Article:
I would add that Councils and the Coastal Panel seem to be only concerned about environmental issues and exclude social and economic consequences of their decisions. “Planned retreat” must involve infrastructure as well as private property, and as such would represent a much greater cost to government and communities than sensibly organised protective measures. This does not seem to have been taken into account.

For this reason I am sure all communities affected by this legislation are looking forward to you resetting the situation. As an initial step I would strongly recommend proclamation of the SEPP be deferred at least until such time as all affected communities (who include areas in the western suburbs of Sydney) are adequately informed about the implications for them (rather than wait until they discover the impact closer to the next State election) and have an opportunity to have their views taken into account and acted upon rather than have the situation resolved at the ballot box.

It would also be extremely useful if you could advise Eurobodalla Council in no uncertain terms that the current Government does not support acquisition without compensation of the land at Wharf Road North Batemans Bay, and that the Government does not endorse a policy of “planned retreat”. Residents all along the coast are concerned that without such a clear statement the Wharf Road situation could become a de facto precedent endangering anyone who may have, or hope to obtain, a property within a kilometre from the coastline or estuarine waterways (e.g., the Parramatta River).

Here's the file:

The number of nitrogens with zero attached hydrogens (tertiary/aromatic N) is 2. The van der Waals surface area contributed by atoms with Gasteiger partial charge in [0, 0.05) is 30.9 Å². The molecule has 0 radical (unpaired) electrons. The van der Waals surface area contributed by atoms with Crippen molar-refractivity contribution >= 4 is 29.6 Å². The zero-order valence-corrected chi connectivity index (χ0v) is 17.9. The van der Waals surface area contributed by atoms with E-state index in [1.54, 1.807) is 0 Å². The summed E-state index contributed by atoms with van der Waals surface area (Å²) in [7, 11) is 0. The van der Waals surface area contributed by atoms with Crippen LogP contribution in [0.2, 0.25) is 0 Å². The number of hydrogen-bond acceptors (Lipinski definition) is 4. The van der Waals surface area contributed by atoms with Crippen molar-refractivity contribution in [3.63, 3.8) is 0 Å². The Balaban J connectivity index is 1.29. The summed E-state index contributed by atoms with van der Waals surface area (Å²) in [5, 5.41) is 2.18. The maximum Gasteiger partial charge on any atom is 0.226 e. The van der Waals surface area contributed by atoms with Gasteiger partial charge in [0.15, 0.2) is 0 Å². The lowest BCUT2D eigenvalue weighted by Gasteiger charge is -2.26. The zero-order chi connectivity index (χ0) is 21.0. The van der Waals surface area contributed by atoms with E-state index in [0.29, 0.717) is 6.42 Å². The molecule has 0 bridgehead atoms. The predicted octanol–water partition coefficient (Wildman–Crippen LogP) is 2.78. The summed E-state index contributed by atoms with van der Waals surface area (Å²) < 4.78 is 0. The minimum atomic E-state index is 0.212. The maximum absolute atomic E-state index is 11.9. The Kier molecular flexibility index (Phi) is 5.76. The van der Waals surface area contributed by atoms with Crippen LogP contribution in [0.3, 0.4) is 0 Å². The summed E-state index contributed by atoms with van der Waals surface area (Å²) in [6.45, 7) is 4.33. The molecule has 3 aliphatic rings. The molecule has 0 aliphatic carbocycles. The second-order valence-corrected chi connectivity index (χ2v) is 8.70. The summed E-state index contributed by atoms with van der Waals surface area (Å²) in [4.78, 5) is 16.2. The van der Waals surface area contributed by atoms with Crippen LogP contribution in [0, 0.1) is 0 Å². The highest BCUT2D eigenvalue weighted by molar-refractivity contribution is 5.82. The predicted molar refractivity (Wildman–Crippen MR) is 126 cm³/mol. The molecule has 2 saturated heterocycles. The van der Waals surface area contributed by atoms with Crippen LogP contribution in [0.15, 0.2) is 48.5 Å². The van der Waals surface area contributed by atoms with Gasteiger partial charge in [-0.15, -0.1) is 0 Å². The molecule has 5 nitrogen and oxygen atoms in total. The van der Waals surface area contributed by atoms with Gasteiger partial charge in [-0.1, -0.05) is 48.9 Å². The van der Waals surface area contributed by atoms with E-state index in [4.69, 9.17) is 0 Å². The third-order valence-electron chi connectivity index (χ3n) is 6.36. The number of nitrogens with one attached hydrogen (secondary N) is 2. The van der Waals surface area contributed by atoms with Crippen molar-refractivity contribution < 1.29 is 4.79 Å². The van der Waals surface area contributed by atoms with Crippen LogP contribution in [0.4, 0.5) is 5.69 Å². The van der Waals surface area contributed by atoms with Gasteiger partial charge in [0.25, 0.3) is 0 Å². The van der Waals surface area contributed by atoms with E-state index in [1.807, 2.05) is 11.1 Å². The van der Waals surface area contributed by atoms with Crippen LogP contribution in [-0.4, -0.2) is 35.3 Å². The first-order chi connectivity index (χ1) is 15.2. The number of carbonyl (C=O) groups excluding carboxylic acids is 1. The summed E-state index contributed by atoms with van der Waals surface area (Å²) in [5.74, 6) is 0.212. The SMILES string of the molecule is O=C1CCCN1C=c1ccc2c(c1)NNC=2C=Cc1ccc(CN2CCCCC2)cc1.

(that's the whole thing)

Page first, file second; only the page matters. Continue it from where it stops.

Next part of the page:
In closing and on behalf of the affected residents may I again express my congratulations on your appointment and best wishes for a constructive and positive relationship in the future. I also think it most important that the coastal management responsibility remain with you rather than other offices such as Environment and Heritage which have, quite frankly, lost the confidence of coastal communities.


Russell Schneider AM